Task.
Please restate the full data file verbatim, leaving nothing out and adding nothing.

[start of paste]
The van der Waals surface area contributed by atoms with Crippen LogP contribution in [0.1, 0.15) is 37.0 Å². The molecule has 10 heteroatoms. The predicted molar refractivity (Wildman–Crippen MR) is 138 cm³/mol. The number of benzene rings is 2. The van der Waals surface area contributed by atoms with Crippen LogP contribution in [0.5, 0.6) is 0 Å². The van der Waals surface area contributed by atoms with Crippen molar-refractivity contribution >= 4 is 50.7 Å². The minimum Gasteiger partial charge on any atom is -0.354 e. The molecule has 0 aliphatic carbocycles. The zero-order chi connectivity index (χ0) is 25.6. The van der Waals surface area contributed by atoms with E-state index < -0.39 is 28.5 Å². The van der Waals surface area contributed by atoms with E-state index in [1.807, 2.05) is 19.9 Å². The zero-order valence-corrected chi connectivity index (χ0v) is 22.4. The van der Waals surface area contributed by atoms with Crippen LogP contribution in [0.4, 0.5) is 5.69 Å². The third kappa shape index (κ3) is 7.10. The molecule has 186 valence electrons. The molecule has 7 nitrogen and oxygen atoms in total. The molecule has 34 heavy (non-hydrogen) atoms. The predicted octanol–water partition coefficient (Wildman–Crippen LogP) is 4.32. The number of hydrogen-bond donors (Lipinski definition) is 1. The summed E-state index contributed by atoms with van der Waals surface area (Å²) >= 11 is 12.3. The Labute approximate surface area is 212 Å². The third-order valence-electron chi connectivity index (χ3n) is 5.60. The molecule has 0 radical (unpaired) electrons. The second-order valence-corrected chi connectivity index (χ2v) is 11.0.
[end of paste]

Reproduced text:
The van der Waals surface area contributed by atoms with Crippen LogP contribution in [0.1, 0.15) is 37.0 Å². The molecule has 10 heteroatoms. The predicted molar refractivity (Wildman–Crippen MR) is 138 cm³/mol. The number of benzene rings is 2. The van der Waals surface area contributed by atoms with Crippen LogP contribution in [0.5, 0.6) is 0 Å². The van der Waals surface area contributed by atoms with Crippen molar-refractivity contribution >= 4 is 50.7 Å². The minimum Gasteiger partial charge on any atom is -0.354 e. The molecule has 0 aliphatic carbocycles. The zero-order chi connectivity index (χ0) is 25.6. The van der Waals surface area contributed by atoms with E-state index < -0.39 is 28.5 Å². The van der Waals surface area contributed by atoms with E-state index in [1.807, 2.05) is 19.9 Å². The zero-order valence-corrected chi connectivity index (χ0v) is 22.4. The van der Waals surface area contributed by atoms with Crippen LogP contribution in [0.4, 0.5) is 5.69 Å². The third kappa shape index (κ3) is 7.10. The molecule has 186 valence electrons. The molecule has 7 nitrogen and oxygen atoms in total. The molecule has 34 heavy (non-hydrogen) atoms. The predicted octanol–water partition coefficient (Wildman–Crippen LogP) is 4.32. The number of hydrogen-bond donors (Lipinski definition) is 1. The summed E-state index contributed by atoms with van der Waals surface area (Å²) >= 11 is 12.3. The Labute approximate surface area is 212 Å². The third-order valence-electron chi connectivity index (χ3n) is 5.60. The molecule has 0 radical (unpaired) electrons. The second-order valence-corrected chi connectivity index (χ2v) is 11.0.